In April 2019, the U.S. State Department announced it would not be extending any waivers that it had granted to several of Iran's key oil importers in an effort to ease the economic burden of being weaned off Iranian oil. "We are fulfilling our promise to get Iran's oil exports to zero and deny the regime the revenue it needs to fund terrorism and violent wars abroad," a State Department fact sheet noted. The State Department was particularly concerned about Iran's so-called "malign activities" in Lebanon in support of Hezbollah, in Syria in support of President Bashar al-Assad, and in Yemen in support of the Houthi rebels. The "maximum pressure" campaign was designed to starve these movements of Iranian financial support, thereby hastening the nation's demise.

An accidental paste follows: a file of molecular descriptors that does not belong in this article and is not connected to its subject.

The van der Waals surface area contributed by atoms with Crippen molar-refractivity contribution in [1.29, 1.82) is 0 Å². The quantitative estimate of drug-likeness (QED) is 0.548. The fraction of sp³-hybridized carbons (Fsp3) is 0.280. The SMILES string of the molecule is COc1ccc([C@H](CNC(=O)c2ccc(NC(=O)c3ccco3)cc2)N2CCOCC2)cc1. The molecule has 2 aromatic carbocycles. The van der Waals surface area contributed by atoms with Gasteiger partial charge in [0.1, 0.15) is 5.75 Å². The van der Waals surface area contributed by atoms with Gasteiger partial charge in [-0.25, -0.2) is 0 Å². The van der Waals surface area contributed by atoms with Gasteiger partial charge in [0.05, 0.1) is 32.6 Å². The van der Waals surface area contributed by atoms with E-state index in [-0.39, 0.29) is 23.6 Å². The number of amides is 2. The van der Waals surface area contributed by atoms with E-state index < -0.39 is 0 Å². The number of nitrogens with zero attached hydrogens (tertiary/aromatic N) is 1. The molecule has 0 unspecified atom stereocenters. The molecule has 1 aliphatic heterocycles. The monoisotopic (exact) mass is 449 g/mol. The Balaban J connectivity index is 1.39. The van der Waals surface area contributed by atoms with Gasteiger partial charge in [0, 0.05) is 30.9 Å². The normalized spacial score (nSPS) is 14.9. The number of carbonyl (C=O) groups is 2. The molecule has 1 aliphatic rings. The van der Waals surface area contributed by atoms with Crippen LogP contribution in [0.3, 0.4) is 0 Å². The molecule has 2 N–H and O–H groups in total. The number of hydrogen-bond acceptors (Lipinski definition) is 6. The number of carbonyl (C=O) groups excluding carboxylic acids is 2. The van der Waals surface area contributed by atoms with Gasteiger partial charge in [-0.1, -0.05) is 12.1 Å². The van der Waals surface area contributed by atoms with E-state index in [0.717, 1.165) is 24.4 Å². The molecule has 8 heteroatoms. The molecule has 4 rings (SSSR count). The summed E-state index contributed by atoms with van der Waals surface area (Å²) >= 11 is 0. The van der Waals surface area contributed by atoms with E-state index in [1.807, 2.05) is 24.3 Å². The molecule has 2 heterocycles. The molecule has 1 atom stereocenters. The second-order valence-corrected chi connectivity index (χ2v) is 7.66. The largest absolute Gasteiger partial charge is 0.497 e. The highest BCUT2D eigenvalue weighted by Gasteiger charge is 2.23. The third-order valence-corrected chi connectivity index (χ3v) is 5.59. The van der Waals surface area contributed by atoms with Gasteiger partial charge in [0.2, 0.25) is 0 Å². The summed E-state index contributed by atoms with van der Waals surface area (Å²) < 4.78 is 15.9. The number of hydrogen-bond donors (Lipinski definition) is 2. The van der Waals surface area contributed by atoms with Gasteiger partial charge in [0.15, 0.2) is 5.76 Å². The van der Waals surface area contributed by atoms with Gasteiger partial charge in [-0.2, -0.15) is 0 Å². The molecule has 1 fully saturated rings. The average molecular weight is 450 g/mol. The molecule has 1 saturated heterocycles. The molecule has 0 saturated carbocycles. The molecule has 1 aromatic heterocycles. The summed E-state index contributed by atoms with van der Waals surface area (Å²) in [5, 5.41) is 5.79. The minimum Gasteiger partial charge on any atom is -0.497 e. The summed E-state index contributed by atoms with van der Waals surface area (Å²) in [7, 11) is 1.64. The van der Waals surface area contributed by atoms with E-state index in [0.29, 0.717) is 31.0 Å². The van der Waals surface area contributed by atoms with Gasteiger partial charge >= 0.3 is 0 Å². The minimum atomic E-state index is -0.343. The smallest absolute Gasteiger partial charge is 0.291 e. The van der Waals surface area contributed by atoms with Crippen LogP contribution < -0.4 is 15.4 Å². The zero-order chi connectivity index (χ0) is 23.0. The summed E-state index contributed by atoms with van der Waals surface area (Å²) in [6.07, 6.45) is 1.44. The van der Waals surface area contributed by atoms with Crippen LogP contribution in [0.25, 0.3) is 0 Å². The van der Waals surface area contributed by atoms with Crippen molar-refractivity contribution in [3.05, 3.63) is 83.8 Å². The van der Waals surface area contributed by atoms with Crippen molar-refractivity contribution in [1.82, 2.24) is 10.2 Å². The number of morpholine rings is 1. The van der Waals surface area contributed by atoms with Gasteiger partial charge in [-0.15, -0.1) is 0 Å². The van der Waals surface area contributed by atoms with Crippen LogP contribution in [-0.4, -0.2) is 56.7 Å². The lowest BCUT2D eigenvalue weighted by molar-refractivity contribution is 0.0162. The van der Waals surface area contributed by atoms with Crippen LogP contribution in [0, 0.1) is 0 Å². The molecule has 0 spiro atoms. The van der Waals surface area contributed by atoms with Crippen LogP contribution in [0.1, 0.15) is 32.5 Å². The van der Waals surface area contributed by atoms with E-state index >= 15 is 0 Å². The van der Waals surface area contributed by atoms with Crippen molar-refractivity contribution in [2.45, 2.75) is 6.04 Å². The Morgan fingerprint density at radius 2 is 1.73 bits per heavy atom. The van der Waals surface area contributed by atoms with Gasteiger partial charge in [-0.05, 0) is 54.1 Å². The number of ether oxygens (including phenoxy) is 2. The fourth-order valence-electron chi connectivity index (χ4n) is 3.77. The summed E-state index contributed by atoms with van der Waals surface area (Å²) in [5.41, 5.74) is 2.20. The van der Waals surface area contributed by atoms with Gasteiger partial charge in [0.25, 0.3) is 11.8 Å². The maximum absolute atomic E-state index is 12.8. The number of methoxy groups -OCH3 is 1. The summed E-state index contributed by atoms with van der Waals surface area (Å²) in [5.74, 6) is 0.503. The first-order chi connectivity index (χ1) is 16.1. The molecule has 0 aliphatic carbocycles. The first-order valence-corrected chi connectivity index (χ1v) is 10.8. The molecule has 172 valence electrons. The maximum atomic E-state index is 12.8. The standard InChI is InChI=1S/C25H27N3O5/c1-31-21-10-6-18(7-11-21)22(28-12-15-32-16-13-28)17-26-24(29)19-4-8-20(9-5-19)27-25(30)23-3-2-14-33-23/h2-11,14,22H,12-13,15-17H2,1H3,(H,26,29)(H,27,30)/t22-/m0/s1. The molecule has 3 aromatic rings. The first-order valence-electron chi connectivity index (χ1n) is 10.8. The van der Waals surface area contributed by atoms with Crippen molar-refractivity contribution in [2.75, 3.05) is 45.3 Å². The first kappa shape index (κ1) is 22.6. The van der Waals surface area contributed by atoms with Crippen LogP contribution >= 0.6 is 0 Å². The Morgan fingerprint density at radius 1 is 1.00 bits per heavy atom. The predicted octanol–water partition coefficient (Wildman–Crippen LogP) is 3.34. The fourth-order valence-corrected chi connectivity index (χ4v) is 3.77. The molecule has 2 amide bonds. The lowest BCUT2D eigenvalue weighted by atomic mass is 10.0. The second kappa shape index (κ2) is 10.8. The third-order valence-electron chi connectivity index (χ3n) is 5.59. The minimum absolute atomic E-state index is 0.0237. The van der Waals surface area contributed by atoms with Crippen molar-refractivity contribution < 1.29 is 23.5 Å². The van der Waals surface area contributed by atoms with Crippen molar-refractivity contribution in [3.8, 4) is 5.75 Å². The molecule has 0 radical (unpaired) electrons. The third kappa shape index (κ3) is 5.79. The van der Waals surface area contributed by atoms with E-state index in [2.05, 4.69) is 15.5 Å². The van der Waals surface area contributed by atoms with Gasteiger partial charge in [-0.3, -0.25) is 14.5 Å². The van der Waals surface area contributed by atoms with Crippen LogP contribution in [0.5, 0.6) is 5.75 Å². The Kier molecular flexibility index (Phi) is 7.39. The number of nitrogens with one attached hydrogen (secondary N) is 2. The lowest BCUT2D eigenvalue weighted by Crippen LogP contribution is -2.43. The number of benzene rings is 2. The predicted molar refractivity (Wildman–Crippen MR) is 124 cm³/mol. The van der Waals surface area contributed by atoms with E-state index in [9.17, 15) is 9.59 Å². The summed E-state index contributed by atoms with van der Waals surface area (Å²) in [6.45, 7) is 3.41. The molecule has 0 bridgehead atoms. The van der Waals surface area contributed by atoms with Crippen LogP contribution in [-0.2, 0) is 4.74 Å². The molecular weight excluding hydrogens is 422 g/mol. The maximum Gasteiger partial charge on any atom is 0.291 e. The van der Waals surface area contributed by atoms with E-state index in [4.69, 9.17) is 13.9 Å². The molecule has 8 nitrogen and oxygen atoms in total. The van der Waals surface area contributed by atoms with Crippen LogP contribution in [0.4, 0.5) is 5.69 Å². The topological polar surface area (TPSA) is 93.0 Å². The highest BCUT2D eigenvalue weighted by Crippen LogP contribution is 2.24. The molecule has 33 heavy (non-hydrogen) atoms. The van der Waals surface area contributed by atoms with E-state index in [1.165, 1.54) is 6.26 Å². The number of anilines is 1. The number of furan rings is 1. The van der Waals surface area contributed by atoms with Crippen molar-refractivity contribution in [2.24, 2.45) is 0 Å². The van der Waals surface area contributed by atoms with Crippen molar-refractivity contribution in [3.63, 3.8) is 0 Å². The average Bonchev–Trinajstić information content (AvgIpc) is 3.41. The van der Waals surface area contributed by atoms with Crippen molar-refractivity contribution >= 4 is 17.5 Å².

For a year following Trump's May 8, 2018, exit from the JCPOA, Iran complied with its obligations under that agreement, adhering to every restriction while imploring the agreement's other parties to honor their commitments and ignore the newly reimposed U.S. economic sanctions. This proved increasingly difficult as the U.S. treated any nation or company that used the U.S. banking system to facilitate a transaction with Iran in violation of its terms. As a result, in May 2019, Iran began suspending its commitments under the JCPOA, something it (rightfully) claimed was permitted under the terms of the JCPOA in the case of noncompliance by a party to the agreement. (Iran claimed, with justification, that the EU was in noncompliance by failing to permit the unrestricted sale of Iranian oil to EU customers.) The U.S. responded by dispatching two B-52 bombers and an aircraft carrier battle-group to the region, an action Bolton claimed was intended to "send a clear and unmistakable message to the Iranian regime that any attack on United States interests or on those of our allies will be met with unrelenting force." By all appearances, it looked as if the U.S. campaign of "maximum pressure" was about to enter its final phase.